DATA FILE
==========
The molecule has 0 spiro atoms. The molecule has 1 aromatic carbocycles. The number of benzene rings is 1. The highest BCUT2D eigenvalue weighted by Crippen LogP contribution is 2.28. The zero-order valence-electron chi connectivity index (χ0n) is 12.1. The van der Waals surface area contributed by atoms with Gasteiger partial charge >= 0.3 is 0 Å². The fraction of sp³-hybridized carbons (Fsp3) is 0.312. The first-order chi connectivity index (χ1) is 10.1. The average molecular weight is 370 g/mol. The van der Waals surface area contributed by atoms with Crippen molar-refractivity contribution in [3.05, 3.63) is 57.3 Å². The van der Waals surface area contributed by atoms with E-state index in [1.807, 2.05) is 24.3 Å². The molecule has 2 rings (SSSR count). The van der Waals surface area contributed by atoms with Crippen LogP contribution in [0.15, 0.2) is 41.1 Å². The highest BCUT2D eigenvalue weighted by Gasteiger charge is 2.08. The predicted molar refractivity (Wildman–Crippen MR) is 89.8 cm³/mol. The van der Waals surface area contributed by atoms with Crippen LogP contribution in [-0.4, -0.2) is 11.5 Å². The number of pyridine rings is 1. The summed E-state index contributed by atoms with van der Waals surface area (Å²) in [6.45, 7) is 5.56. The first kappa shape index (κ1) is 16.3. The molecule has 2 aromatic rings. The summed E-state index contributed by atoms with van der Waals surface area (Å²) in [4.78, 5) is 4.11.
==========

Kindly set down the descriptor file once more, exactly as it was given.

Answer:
The molecule has 0 spiro atoms. The molecule has 1 aromatic carbocycles. The number of benzene rings is 1. The highest BCUT2D eigenvalue weighted by Crippen LogP contribution is 2.28. The zero-order valence-electron chi connectivity index (χ0n) is 12.1. The van der Waals surface area contributed by atoms with Gasteiger partial charge >= 0.3 is 0 Å². The fraction of sp³-hybridized carbons (Fsp3) is 0.312. The first-order chi connectivity index (χ1) is 10.1. The average molecular weight is 370 g/mol. The van der Waals surface area contributed by atoms with Crippen molar-refractivity contribution in [3.05, 3.63) is 57.3 Å². The van der Waals surface area contributed by atoms with E-state index in [1.807, 2.05) is 24.3 Å². The molecule has 2 rings (SSSR count). The van der Waals surface area contributed by atoms with Crippen LogP contribution in [0.15, 0.2) is 41.1 Å². The highest BCUT2D eigenvalue weighted by Gasteiger charge is 2.08. The predicted molar refractivity (Wildman–Crippen MR) is 89.8 cm³/mol. The van der Waals surface area contributed by atoms with Crippen LogP contribution in [-0.4, -0.2) is 11.5 Å². The number of pyridine rings is 1. The summed E-state index contributed by atoms with van der Waals surface area (Å²) in [6.45, 7) is 5.56. The first kappa shape index (κ1) is 16.3. The molecule has 2 aromatic rings. The summed E-state index contributed by atoms with van der Waals surface area (Å²) in [4.78, 5) is 4.11.